Westward expansion in American history exploded for several reasons. First, it came from population pressure and the desire for more land, particularly quality farmland. Expansion was also motivated by religious and civic ideology and conflicting forces over the question of slavery and its continued existence. According to UShistory.org, expansion grew with the discovery of gold in the western territories.
With the Louisiana Purchase and subsequent land acquisitions, U.S. territory grew exponentially in the first half of the 19th century. Populations huddled on the east coast saw grand opportunities to move into more expansive areas where land was cheap and more arable than it was back east, particularly in New England. As noted by UShistory.org, “the desire for land brought aspiring homesteaders to the frontier. When gold was discovered in California in 1848, the number of migrants increased even more.”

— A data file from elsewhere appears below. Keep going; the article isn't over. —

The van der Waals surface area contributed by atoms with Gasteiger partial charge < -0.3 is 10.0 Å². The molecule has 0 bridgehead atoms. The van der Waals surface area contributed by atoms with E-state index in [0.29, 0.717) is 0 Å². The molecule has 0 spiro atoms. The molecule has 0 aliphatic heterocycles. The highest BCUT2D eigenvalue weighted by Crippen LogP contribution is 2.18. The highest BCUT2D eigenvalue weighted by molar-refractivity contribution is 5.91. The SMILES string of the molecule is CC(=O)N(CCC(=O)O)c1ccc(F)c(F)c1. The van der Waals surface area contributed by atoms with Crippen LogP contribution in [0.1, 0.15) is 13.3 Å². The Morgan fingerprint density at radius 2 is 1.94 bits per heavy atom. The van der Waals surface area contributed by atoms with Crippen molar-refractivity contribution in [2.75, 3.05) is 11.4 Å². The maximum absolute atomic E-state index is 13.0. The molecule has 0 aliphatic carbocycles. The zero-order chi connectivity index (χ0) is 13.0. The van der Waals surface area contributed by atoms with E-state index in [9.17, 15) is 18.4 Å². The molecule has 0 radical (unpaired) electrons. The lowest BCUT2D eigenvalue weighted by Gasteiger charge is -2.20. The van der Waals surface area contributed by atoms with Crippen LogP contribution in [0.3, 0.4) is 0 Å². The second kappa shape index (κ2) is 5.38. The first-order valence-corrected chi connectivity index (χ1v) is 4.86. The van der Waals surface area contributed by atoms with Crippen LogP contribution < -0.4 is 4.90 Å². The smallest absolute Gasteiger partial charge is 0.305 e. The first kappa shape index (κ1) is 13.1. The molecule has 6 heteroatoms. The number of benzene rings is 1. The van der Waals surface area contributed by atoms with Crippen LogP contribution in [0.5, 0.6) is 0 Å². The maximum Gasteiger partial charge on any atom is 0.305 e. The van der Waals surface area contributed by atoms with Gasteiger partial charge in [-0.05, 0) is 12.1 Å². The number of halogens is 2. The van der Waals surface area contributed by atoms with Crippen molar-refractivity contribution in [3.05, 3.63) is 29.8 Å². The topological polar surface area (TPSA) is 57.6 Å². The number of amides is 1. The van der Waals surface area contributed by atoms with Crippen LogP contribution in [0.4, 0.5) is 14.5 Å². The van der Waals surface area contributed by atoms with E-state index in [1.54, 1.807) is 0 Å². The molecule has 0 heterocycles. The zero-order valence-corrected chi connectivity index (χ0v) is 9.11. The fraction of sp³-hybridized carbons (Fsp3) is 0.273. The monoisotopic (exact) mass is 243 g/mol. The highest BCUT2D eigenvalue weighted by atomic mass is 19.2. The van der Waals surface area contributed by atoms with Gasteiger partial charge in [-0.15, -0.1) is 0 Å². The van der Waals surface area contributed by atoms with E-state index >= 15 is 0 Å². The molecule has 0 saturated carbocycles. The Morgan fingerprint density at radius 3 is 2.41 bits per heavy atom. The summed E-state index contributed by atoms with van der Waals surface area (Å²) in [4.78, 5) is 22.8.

Ideology also functioned powerfully. With Manifest Destiny and the Monroe Doctrine, many Americans came to feel entitled to take land in the west, that it somehow fundamentally belonged to them. This sense of destiny was often abetted by a prevailing sense of racial superiority over the peoples who inhabited those territories. Native Americans were considered savages, and economic motives for expansion were thus further justified by the effort of “civilizing” them and converting them to Christianity.
Slavery was yet another factor. By the mid-19th century, debates over slavery in Congress were extremely contentious. Several compromises narrowly avoided conflict, each trying to preserve the tenuous balance between free and slave states. With the western territories, each side saw the opportunity to spread its particular agenda. Nowhere perhaps was the result more devastating than in Kansas, where pro-slavery and anti-slavery settlers clashed in a violent confrontation over the future status of the state. This became known as “Bleeding Kansas,” as stated by the American Anthropological Association.